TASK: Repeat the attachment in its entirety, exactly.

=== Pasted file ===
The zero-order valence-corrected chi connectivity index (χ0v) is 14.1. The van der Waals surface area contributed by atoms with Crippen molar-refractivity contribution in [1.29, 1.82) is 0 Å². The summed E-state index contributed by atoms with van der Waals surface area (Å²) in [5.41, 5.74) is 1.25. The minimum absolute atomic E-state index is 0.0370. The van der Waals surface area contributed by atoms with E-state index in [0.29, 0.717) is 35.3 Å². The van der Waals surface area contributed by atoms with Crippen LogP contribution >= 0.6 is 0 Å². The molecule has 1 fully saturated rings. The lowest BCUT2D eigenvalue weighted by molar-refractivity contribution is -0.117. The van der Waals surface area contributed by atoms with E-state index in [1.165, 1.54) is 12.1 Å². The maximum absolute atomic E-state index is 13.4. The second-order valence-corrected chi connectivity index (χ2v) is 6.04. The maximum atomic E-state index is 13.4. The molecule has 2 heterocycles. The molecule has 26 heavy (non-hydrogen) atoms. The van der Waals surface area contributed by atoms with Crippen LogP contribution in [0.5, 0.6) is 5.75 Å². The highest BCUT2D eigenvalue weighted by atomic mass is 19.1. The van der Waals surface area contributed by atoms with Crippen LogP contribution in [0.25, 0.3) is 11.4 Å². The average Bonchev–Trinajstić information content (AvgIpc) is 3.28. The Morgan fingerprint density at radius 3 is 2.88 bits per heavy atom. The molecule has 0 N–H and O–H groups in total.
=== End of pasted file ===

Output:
The zero-order valence-corrected chi connectivity index (χ0v) is 14.1. The van der Waals surface area contributed by atoms with Crippen molar-refractivity contribution in [1.29, 1.82) is 0 Å². The summed E-state index contributed by atoms with van der Waals surface area (Å²) in [5.41, 5.74) is 1.25. The minimum absolute atomic E-state index is 0.0370. The van der Waals surface area contributed by atoms with E-state index in [0.29, 0.717) is 35.3 Å². The van der Waals surface area contributed by atoms with Crippen LogP contribution >= 0.6 is 0 Å². The molecule has 1 fully saturated rings. The lowest BCUT2D eigenvalue weighted by molar-refractivity contribution is -0.117. The van der Waals surface area contributed by atoms with E-state index in [1.165, 1.54) is 12.1 Å². The maximum absolute atomic E-state index is 13.4. The second-order valence-corrected chi connectivity index (χ2v) is 6.04. The maximum atomic E-state index is 13.4. The molecule has 2 heterocycles. The molecule has 26 heavy (non-hydrogen) atoms. The van der Waals surface area contributed by atoms with Crippen LogP contribution in [0.5, 0.6) is 5.75 Å². The highest BCUT2D eigenvalue weighted by atomic mass is 19.1. The van der Waals surface area contributed by atoms with Crippen LogP contribution in [0.25, 0.3) is 11.4 Å². The average Bonchev–Trinajstić information content (AvgIpc) is 3.28. The Morgan fingerprint density at radius 3 is 2.88 bits per heavy atom. The molecule has 0 N–H and O–H groups in total.